Figure 3 shows the value stream map for a project I worked on in 2005. This project was to replace an existing system, so at first, we had a large backlog of stories to work on. As we approached feature parity, though, we began to run out of stories. The users had been waiting for this system for so long, that they hadn’t given much thought, or at least recent thought, to what they might want after the initial release. Shortly after the second release (a minor bug fix), it became clear that we were actually consuming stories faster than they would be produced.
Figure 3 - Value Stream Map of an Agile Project
On the output side, we ran into the reverse problem. This desktop software would be distributed to hundreds of locations, with over a thousand users who needed to be expert on the software in short order. The internal training group, responsible for creating manuals and computer based training videos, could not keep revising their training modules as quickly as we were able to change the application. We could create new user interface controls, metaphors, and even whole screens much faster than they could create training materials.
Once past the training group, a release had to be mastered and replicated onto installation discs. These discs were distributed to the store locations, where associates would call the operations group for a "talkthrough" of the installation process. Operations has a finite capacity, and can only handle so many installations every day. That set a natural throttle on the rate of releases. At one stage—after I rolled off the project—I know that a release which had passed acceptance testing in October was still in the training group by the following March.
In short, the development team wasn’t the constraint. There was no point in running faster. We would exhaust the inventory of requirements and build up a huge queue of WIP in front of training and deployment. The proper response would be to slow down, to avoid the buildup of unfinished inventory. Creating slack in the workday would be one way to slow down, but drawing down the team size would be another perfectly valid response. Another perfectly valid response would be to increase the capacity of the training team. There are other places to optimize the value stream, too. But the one thing that absolutely wouldn’t help would be increasing the development team’s velocity.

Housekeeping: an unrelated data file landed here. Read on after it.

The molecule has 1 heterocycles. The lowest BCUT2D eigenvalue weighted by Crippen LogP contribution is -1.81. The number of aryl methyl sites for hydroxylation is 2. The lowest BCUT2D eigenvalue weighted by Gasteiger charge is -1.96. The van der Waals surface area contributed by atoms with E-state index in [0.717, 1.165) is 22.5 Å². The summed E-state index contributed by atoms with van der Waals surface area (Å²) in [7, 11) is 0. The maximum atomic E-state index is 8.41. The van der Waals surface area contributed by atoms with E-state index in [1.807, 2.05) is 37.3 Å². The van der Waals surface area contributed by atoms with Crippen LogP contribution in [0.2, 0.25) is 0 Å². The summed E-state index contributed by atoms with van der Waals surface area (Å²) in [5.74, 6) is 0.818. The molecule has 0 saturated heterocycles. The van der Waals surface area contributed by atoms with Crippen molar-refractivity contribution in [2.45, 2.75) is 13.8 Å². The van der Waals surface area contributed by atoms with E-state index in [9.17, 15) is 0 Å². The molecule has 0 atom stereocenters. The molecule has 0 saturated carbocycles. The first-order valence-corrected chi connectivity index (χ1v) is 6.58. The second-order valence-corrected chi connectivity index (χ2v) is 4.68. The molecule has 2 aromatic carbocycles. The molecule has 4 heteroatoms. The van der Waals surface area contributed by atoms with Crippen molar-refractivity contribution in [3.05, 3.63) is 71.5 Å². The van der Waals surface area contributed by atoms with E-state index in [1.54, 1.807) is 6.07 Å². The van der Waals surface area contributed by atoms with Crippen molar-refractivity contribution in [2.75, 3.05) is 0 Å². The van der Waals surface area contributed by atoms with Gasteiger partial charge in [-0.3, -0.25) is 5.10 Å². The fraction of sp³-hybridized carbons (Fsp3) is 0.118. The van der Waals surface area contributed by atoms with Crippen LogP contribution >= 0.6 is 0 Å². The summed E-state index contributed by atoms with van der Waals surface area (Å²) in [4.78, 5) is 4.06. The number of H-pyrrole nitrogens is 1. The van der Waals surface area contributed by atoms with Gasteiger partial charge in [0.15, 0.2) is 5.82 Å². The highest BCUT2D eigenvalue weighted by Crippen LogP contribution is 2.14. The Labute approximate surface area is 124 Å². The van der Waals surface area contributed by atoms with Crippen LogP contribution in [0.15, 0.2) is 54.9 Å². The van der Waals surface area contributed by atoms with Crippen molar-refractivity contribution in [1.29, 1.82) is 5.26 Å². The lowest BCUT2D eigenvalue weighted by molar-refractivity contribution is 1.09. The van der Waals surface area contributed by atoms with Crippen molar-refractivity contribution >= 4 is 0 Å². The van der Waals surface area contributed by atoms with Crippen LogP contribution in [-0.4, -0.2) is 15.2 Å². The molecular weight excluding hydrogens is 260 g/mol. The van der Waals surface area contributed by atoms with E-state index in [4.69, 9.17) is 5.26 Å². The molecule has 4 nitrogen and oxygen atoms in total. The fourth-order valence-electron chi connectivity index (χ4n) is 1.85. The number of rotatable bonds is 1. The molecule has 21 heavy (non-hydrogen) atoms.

For nearly the entire history of software development, there has been talk of the "software crisis", the ever-widening gap between government and industry’s need for software and the rate at which software can be produced. For the first time in that history, agile methods allow us to move the constraint off of the development team.
Anyone who’s addicted to a Blackberry already knows about Monday’s four-hour outage. For some of us, the Blackberry isn’t just an electronic leash, it’s part of our business operations.
Like cell phones, Blackberries have a huge, hidden infrastructure behind them. Corporate Blackberry Event Servers (BES) relay email, calendar, and contact information through RIM’s infrastructure, out through the wireless carriers. It was RIM’s own infrastructure that suffered from intermittent failures during the outage.
Releases are risky. We use testing and QA to reduce the risk, but every line of new or modified code represents an unknown.
How can we reduce the risk of an upgrade? One way is to roll it out slowly. Companies with widely distributed point-of-sale (POS) systems know this. They never push a release out to every store at once. They start with one or two. If that works, they go up to a larger handful, maybe four to eight. After a couple of days, they’ll roll it out to an entire district. It can take a week or more to roll the release out everywhere.
In the interim, there are plenty of checkpoints where the release can be rolled back.
I strongly recommend approaching Web site releases the same way. Roll the new release out to one or two servers in your farm. Let a fraction of your customers into the new release. Watch for performance regressions, capacity problems, and functional errors. Absolutely ensure that you can roll it back if you need to. Once it’s "baked" for a while in production, then roll it to the remaining app servers.
This approach demands a few corollaries. First, your database updates have to be structured in a forward-compatible way, and they must always allow for rollback. There can be no irrevocable updates. Second, two versions of your software will be operating simultaneously. That means your integration protocols and static assets have to be able to accommodate both versions. I discuss specific strategies for each of these aspects in Release It.
Finally, an aside: RIM’s statement about the outage isn’t reflected anywhere on their site. Once again, if what you want is the latest true information about a company, the very last place to find it is the company’s own web site.